Inches require more math and theoretical mathematical thinking. Which goes to show that inches are an older unit from a time when people just did things with physical measures that could be folded in half, instead of with mathematics in their heads...

So, to set up a grid for the first time, you go to File Properties, under the Grid menu, and set up a grid by choosing the type of grid you want (apparently it's "Rectangular" in English) and clicking "Create new".

(BTW: If you want to draft hexagonal patterns for patchwork, the other type of grid can help with that - which is something I should have realised about a month ago when I mucked about and struggled with trying to draft out the Golden Wedding Ring block...)

Make sure you have checked that the grid is turned on and visible (important!). The last option says something like "snap only to visible grid", which means that if you zoom out enough that you can only see your major, red lines, your nodes will only snap to the red grid.

And then you define the exact properties you want your grid to have.

Once you have once set up a grid, you can just turn it on or off, and just change the properties as needed - unless you want the other type of grid, or unless you removed / deleted it somewhere in the process, in which case you have to create a new one again.

This is how I get a "milimetre paper" effect with my unit being milimetres:


You go to the Grid menu on the right, choose your unit, and then decide at what intervals you want your lines to be. As you can see here, I chose to have my basic, blue lines at 1 mm and my major, red lines at 1 cm. 1 cm is 10 mm, so that's easy. Your basic lines will be at every 1 whole unit, in both directions (along the X and Y axes), and your major lines will be at every 10 lines (that's the last setting there at the bottom).

You can also check (bottom left) that you want your grid to display only as dots rather than lines. But personally I find the lines much easier to see and work with.

Note that whenever you change any of those numbers in the menu on the right, you have to hit Enter or click in another menu "window" for the change to take place. Other than that, it's pretty straightforward.

Where it starts to get a bit confusing is when you decide to change units. If I switch my units to cm, I get this:

Suddenly my lines are at every 0,1 of my unit (since 1 mm is 0,1 cm). My major lines are still at every 10 lines.

This is why I had trouble getting mms out of my grid when drafting my corset pattern - I did not notice that the numbers had changed when I switched units, so I could not understand why the grid resolutely stayed the same...!

(You could also change where your grid is centered on the X and Y axes. Those are automatically centered in the left bottom corner of your page. Messing with that is more trouble than it's worth for our purposes - we don't need that because frankly the page does not enter into the drafting process at all the way I do it - except maybe as a rough gauge for how many pages the printed pattern will take. If for some reason you wanted to change where your grid is centered, you would have to know the exact coordinates of the point where you want to move it.)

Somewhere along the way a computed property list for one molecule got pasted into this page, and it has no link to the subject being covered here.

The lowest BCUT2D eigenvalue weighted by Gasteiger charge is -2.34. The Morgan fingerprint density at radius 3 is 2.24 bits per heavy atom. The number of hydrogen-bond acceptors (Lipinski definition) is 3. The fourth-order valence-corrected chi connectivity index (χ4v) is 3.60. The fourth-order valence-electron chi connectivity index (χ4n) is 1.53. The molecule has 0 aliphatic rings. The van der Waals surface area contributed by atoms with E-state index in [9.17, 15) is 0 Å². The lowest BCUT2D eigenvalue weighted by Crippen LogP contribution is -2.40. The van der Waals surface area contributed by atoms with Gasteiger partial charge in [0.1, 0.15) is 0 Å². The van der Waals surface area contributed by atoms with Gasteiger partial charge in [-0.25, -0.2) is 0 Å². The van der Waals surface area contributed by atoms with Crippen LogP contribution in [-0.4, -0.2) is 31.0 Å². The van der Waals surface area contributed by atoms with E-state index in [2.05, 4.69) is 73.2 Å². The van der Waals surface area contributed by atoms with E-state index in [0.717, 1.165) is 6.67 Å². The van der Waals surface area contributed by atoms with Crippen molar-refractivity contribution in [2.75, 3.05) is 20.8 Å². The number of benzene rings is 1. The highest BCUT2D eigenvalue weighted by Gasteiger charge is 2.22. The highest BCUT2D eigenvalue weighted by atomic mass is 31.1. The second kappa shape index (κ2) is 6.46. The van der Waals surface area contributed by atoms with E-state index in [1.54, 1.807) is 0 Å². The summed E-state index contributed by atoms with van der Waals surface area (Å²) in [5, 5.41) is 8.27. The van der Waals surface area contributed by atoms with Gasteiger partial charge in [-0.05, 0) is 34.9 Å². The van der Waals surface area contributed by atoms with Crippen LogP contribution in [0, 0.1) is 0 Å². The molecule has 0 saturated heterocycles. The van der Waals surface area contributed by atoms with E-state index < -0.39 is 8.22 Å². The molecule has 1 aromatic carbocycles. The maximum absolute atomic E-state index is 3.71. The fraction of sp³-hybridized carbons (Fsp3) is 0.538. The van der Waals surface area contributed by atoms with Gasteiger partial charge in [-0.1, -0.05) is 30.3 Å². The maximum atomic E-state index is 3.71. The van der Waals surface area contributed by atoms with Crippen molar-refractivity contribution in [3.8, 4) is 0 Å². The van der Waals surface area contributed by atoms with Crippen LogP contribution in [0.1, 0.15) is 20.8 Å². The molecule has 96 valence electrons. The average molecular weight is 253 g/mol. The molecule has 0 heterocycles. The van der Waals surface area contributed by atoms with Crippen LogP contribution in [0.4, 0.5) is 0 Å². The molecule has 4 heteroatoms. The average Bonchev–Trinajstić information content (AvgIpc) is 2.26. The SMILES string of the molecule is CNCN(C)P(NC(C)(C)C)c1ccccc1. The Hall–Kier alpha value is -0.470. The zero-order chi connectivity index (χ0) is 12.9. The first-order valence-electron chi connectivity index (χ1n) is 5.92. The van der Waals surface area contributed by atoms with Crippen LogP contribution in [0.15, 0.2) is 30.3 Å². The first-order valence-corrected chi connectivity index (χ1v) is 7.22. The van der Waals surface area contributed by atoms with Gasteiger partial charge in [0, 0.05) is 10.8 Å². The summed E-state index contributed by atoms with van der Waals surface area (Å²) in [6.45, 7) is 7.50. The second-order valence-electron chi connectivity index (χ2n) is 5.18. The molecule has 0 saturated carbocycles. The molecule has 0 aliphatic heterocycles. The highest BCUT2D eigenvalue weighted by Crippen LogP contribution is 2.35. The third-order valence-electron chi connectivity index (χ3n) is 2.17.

Of course, you don't have to have your major lines at 10. I can do a "half-centimetre" version by setting them up at 5 mms:

The only thing that bothers me about this system is that I'm limited to two types of lines, so I can't have both a detailed "milimetre paper" and mark 5 or 10 cms as well. If I want that type of super-helpful grid, I have to add more lines manually... which can interfere with my drafting a bit as those "objects" get in the way. Maybe there's still a way around that but I haven't figured it out yet...

Now, inches. As I said, inches require more math.

To help you, the various divisions translate into decimal numbers like so:

1/2 = 0,5

1/4 = 0,25

1/8 = 0,125

1/16 = 0,0625

And if you're math-and-numbers-challenged, you can write down those numbers or print them out on a piece of paper to stick at some place where you'll have it in sight and won't lose it.

(You can get those numbers easily with the help of a calculator by dividing 1 : your division number. If you need, say, 3/8, you then just multiply your 1/8 decimal number by 3... But part of the point of setting up our grids in Inkscape is that you avoid that further multiplication and just use your grid as a ruler.)

So if you want an inch grid divided down to sixteenths of an inch, you set it up like this:

With your basic lines being the decimal number for 1/16 (i.e. 0,0625) and your major lines at every 16 lines.

Just for fun: Because Inkscape goes that detailed with its decimal numbers in these settings, you can go extra-detailed with... what is it called, thirty-secondths?

And now you can give Vanessa's tutorial a whirl regardless of whether your pattern draft uses cms or inches.

As a teaser for how you would do the apportioning rulers stuff: Your X and Y measurements don't have to match.

Here's the same grid in inches:

So... yeah... just with some help from a calculator (you most likely have one on your phone), you can totally do the apportioning rulers drafts to your own measurements. Or create your own apportioning ruler / tape measure for doing it by hand. But more on that at some later point...